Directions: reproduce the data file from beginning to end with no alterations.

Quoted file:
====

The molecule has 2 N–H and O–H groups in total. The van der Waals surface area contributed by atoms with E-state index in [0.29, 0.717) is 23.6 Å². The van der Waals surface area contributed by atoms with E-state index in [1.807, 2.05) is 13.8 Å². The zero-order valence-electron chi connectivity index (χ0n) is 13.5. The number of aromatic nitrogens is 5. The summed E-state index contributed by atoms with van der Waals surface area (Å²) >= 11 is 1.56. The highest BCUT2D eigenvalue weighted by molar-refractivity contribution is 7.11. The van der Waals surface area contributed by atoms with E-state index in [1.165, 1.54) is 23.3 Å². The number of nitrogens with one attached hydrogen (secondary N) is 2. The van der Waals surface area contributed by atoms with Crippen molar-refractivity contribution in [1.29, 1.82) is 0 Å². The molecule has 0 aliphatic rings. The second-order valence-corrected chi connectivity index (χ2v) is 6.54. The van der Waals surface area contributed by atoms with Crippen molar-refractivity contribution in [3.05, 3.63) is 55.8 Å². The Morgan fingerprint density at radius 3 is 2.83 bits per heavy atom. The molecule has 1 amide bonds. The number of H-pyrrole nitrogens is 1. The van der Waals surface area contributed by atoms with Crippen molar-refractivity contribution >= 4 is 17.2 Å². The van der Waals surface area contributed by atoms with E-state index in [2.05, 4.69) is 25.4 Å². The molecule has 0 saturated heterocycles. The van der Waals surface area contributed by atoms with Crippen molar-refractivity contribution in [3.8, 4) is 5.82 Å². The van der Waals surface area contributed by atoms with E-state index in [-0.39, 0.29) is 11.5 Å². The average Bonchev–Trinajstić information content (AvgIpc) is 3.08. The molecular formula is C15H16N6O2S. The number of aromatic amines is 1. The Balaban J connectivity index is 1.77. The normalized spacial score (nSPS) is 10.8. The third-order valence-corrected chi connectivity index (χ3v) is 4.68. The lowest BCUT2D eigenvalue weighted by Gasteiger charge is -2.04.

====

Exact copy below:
The molecule has 2 N–H and O–H groups in total. The van der Waals surface area contributed by atoms with E-state index in [0.29, 0.717) is 23.6 Å². The van der Waals surface area contributed by atoms with E-state index in [1.807, 2.05) is 13.8 Å². The zero-order valence-electron chi connectivity index (χ0n) is 13.5. The number of aromatic nitrogens is 5. The summed E-state index contributed by atoms with van der Waals surface area (Å²) >= 11 is 1.56. The highest BCUT2D eigenvalue weighted by molar-refractivity contribution is 7.11. The van der Waals surface area contributed by atoms with E-state index in [1.165, 1.54) is 23.3 Å². The number of nitrogens with one attached hydrogen (secondary N) is 2. The van der Waals surface area contributed by atoms with Crippen molar-refractivity contribution in [1.29, 1.82) is 0 Å². The molecule has 0 aliphatic rings. The second-order valence-corrected chi connectivity index (χ2v) is 6.54. The van der Waals surface area contributed by atoms with Crippen molar-refractivity contribution in [3.05, 3.63) is 55.8 Å². The Morgan fingerprint density at radius 3 is 2.83 bits per heavy atom. The molecule has 1 amide bonds. The number of H-pyrrole nitrogens is 1. The van der Waals surface area contributed by atoms with Crippen molar-refractivity contribution >= 4 is 17.2 Å². The van der Waals surface area contributed by atoms with E-state index in [2.05, 4.69) is 25.4 Å². The molecule has 0 saturated heterocycles. The van der Waals surface area contributed by atoms with Crippen molar-refractivity contribution in [3.8, 4) is 5.82 Å². The van der Waals surface area contributed by atoms with E-state index in [-0.39, 0.29) is 11.5 Å². The average Bonchev–Trinajstić information content (AvgIpc) is 3.08. The molecular formula is C15H16N6O2S. The number of aromatic amines is 1. The Balaban J connectivity index is 1.77. The normalized spacial score (nSPS) is 10.8. The third-order valence-corrected chi connectivity index (χ3v) is 4.68. The lowest BCUT2D eigenvalue weighted by Gasteiger charge is -2.04.